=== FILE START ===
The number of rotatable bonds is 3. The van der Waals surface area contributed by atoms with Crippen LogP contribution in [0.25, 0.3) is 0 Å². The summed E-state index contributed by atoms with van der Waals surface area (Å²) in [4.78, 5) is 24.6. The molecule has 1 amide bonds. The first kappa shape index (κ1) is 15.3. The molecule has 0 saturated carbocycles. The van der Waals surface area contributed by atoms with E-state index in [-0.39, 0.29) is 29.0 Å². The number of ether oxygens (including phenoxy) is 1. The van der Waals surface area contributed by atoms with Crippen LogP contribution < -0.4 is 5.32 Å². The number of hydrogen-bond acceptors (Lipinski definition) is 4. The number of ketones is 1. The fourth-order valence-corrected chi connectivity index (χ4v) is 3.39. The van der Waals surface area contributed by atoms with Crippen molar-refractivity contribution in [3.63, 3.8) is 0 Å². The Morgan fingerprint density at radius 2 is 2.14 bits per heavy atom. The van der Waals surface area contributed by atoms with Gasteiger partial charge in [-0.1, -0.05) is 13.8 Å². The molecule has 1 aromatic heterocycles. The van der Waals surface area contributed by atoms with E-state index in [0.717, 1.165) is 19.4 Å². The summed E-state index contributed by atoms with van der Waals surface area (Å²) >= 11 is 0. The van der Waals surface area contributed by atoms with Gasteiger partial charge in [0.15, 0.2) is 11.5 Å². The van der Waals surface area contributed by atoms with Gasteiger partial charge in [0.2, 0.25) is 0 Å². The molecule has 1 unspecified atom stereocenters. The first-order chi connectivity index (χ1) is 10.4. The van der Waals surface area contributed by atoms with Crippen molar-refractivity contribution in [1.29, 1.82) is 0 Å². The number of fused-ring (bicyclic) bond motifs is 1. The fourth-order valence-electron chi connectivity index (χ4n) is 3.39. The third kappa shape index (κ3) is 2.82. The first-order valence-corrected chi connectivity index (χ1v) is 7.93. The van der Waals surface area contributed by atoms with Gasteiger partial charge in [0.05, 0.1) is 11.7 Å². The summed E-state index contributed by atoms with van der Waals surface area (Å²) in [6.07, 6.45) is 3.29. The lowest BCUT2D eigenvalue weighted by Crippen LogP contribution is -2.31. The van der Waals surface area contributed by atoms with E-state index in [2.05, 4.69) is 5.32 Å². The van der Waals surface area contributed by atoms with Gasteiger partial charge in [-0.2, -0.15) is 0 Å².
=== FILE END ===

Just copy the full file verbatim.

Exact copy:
The number of rotatable bonds is 3. The van der Waals surface area contributed by atoms with Crippen LogP contribution in [0.25, 0.3) is 0 Å². The summed E-state index contributed by atoms with van der Waals surface area (Å²) in [4.78, 5) is 24.6. The molecule has 1 amide bonds. The first kappa shape index (κ1) is 15.3. The molecule has 0 saturated carbocycles. The van der Waals surface area contributed by atoms with E-state index in [-0.39, 0.29) is 29.0 Å². The number of ether oxygens (including phenoxy) is 1. The van der Waals surface area contributed by atoms with Crippen LogP contribution < -0.4 is 5.32 Å². The number of hydrogen-bond acceptors (Lipinski definition) is 4. The number of ketones is 1. The fourth-order valence-corrected chi connectivity index (χ4v) is 3.39. The van der Waals surface area contributed by atoms with Crippen molar-refractivity contribution in [3.63, 3.8) is 0 Å². The Morgan fingerprint density at radius 2 is 2.14 bits per heavy atom. The van der Waals surface area contributed by atoms with Gasteiger partial charge in [-0.1, -0.05) is 13.8 Å². The molecule has 1 aromatic heterocycles. The van der Waals surface area contributed by atoms with E-state index in [0.717, 1.165) is 19.4 Å². The summed E-state index contributed by atoms with van der Waals surface area (Å²) >= 11 is 0. The van der Waals surface area contributed by atoms with Gasteiger partial charge in [0.15, 0.2) is 11.5 Å². The van der Waals surface area contributed by atoms with Gasteiger partial charge in [0.2, 0.25) is 0 Å². The molecule has 1 unspecified atom stereocenters. The first-order chi connectivity index (χ1) is 10.4. The van der Waals surface area contributed by atoms with Crippen molar-refractivity contribution in [1.29, 1.82) is 0 Å². The number of fused-ring (bicyclic) bond motifs is 1. The fourth-order valence-electron chi connectivity index (χ4n) is 3.39. The third kappa shape index (κ3) is 2.82. The first-order valence-corrected chi connectivity index (χ1v) is 7.93. The van der Waals surface area contributed by atoms with Gasteiger partial charge in [0.05, 0.1) is 11.7 Å². The summed E-state index contributed by atoms with van der Waals surface area (Å²) in [6.07, 6.45) is 3.29. The lowest BCUT2D eigenvalue weighted by Crippen LogP contribution is -2.31. The van der Waals surface area contributed by atoms with E-state index in [2.05, 4.69) is 5.32 Å². The van der Waals surface area contributed by atoms with Gasteiger partial charge in [-0.2, -0.15) is 0 Å².